I think it’s interesting how people take flying for granted now. I mean, look, as I was telling you, I just spent 36 hours in the air in the last five days. So. I was in the air practically more than I was on the ground and, you know, I just got onto the flight and sat back and enjoyed it. I mean, think about it, we fly all the time. There’s hundreds of planes in the air right now. And they’re going to be there tomorrow. They’re flying all the time. When Amelia was flying, it was a sport. She hoped that someday it would be a way of transportation. And she was right. That’s what happened, and she was partly responsible for making that happen.

MERIN: Amelia was often on the road to promote her flying, and you often fly to promote your films. Did you find common ground there with Amelia?

SWANK: Well, she loved to travel and I love to travel. I’ve been fortunate in my career to travel all around the world. And part of that is to talk about the films that I am a part of. You know, it’s– I’m not going to lie — sometimes very grueling and difficult. I mean, in the last two weeks, I’ve been to Italy, then back to Los Angeles, then Dubai, then London, then back to Los Angeles, and then New York. I mean, I’m constantly in the air and promoting my films. Flight attendants I’ve gotten to know say, “Hilary, it’s illegal for us to fly as much as you fly.”

Amelia was the same way. She knew that without understanding the business side of things, you can’t have your career. That makes complete sense to me — I understand the business side of it, and I really love the art side of it– and I think they’re intertwined. You try to do the best you can. But I wonder what Amelia would say. I mean, there’s that line in the movie, “I feel like– I’m– I’m jumping through hoops. This white horse jumping through hoops.” Sometimes you feel a little bit like your in a circus. But, I’m really just an actor trying to talk about my love for movies, I just have to remember why I’m doing it and be in touch with that really.

MERIN: It seems you’ve become close to Amelia. Is she someone you’d always wanted to play?

SWANK: I wouldn’t say I was always longing to play Amelia Earhart, but I do long to play roles that challenge me and scare me and make me learn new things about the world, about myself, about my art. I’d read a script on Amelia about ten years ago, right after I did Boys Don’t Cry, but it didn’t capture Amelia for me. Obviously, I didn’t become part of that movie. When this script came across my desk, I just felt that connection. It captured Amelia’s way of going about her life, the way in which she carried herself and the way she expressed herself.

MERIN: And, it was very up front about her open marriage. How did you feel about her relationships with men?

SWANK: If we could all be so up front and forthright about our feelings, our emotions — our desires and needs– it could, I think, manage our expectations about relationships. But I think it’s really challenging to be that honest. And, even with the people you really love and you feel love you unconditionally, it’s really hard because — well there’s a lot of reasons why and we could sit here all day and talk about that. But I think that Amelia’s way of living her life was to be very honest and very open about what she wanted t do. She expressed what she was going to do. So, it wasn’t like she was hurting anybody along the way. Her marriage was like she said it would be, and that made it an unconditional sort of relationship — which is really rare. You know, I respect anyone who is able to be so forthright about themselves. Again, I think that’s a lot of what life is about — figuring out how we can we be honest ourselves, and live honestly in our relationships.

MERIN: Of all the fascinating characters you’ve played, some of whom were real women, do you think you feel closest to Amelia?

SWANK: You know, I feel about all of my roles that they’re in my heart. Amelia is certainly there. And, my life’s just richer with Amelia in my heart. She’s right in there. And, it’s really wonderful. And, when I’m thinking about some things I’m experiencing, I try and remind myself, you know — I often think about what would the characters I play do in these situations? What would Amelia do? So, it’s– it makes for a really rich life, and I‘m grateful for that.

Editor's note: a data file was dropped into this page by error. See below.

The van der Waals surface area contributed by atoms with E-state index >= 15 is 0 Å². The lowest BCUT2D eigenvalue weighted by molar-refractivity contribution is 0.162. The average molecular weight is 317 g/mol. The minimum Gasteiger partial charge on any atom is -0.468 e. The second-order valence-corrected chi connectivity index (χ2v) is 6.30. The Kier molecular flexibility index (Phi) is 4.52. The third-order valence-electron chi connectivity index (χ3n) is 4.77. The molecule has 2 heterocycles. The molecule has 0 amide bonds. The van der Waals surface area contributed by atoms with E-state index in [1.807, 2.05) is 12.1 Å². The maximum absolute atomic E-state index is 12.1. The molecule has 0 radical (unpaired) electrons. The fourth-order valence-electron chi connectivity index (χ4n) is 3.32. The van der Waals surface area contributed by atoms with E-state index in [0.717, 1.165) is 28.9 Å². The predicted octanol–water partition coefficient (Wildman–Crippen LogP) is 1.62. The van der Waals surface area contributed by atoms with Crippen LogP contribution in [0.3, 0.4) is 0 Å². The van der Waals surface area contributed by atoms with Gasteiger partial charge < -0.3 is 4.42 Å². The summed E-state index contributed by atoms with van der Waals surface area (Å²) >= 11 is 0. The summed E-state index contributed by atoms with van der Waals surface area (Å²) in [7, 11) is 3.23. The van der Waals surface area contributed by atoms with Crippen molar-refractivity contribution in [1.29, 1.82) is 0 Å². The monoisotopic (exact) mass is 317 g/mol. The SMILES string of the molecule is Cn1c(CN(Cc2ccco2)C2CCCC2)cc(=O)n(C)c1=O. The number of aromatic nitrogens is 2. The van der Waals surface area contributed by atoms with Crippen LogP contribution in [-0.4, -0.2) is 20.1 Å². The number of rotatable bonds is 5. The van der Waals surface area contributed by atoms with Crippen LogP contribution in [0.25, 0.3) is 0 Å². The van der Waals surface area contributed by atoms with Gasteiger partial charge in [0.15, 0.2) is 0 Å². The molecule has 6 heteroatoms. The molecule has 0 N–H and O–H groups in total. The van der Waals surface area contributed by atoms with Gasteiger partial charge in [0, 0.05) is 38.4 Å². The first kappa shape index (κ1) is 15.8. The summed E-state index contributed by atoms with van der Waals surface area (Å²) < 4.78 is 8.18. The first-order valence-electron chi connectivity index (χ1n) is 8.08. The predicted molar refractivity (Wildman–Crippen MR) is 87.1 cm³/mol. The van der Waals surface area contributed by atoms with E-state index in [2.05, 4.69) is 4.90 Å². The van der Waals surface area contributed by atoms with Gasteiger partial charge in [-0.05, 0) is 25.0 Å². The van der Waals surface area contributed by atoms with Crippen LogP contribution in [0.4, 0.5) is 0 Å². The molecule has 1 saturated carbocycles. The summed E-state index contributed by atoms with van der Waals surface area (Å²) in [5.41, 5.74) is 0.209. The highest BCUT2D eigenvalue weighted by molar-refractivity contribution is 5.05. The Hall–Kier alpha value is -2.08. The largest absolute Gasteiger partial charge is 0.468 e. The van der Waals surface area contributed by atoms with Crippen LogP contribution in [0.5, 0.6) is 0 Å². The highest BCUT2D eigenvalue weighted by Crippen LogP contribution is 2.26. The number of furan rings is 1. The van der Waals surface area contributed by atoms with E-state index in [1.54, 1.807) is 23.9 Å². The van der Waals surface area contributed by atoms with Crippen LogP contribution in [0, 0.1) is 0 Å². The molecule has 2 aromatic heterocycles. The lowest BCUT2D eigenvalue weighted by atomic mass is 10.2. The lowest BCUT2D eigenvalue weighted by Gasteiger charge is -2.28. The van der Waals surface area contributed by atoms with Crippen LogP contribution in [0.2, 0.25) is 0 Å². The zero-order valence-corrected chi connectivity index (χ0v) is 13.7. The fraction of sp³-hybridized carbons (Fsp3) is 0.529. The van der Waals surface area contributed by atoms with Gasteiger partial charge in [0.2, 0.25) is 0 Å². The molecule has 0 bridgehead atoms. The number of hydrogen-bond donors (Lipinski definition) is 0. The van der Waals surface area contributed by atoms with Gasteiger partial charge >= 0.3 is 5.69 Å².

MERIN: Do you have any intuitions about what happened to her? In the end?

SWANK: There are a lot of theories out there, but nobody knows the answer to that. I do know, ‘though, that she lives on in our memories, and that she changed the world.

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Jennifer Merin

Jennifer Merin

Jennifer Merin is the Film Critic for Womens eNews and contributes the CINEMA CITIZEN blog for and is managing editor for Women on Film, the online magazine of the Alliance of Women Film Journalists, of which she is President. She has served as a regular critic and film-related interviewer for The New York Press and About.com. She has written about entertainment for USA Today, The L.A. Times, US Magazine, Ms. Magazine, Endless Vacation Magazine, Daily News, New York Post, SoHo News and other publications. After receiving her MFA from Tisch School of the Arts (Grad Acting), Jennifer performed at the O'Neill Theater Center's Playwrights Conference, Long Wharf Theater, American Place Theatre and LaMamma, where she worked with renown Japanese director, Shuji Terayama. She subsequently joined Terayama's theater company in Tokyo, where she also acted in films. Her journalism career began when she was asked to write about Terayama for The Drama Review. She became a regular contributor to the Christian Science Monitor after writing an article about Marketta Kimbrell's Theater For The Forgotten, with which she was performing at the time. She was an O'Neill Theater Center National Critics' Institute Fellow, and then became the institute's Coordinator. While teaching at the Universities of Wisconsin and Rhode Island, she wrote "A Directory of Festivals of Theater, Dance and Folklore Around the World," published by the International Theater Institute. Denmark's Odin Teatret's director, Eugenio Barba, wrote his manifesto in the form of a letter to "Dear Jennifer Merin," which has been published around the world, in languages as diverse as Farsi and Romanian. Jennifer's culturally-oriented travel column began in the LA Times in 1984, then moved to The Associated Press, LA Times Syndicate, Tribune Media, Creators Syndicate and (currently) Arcamax Publishing. She's been news writer/editor for ABC Radio Networks, on-air reporter for NBC, CBS Radio and, currently, for Westwood One's America In the Morning. She is also a member of the Broadcast Film Critics Association. For her AWFJ archive, type "Jennifer Merin" in the Search Box (upper right corner of screen).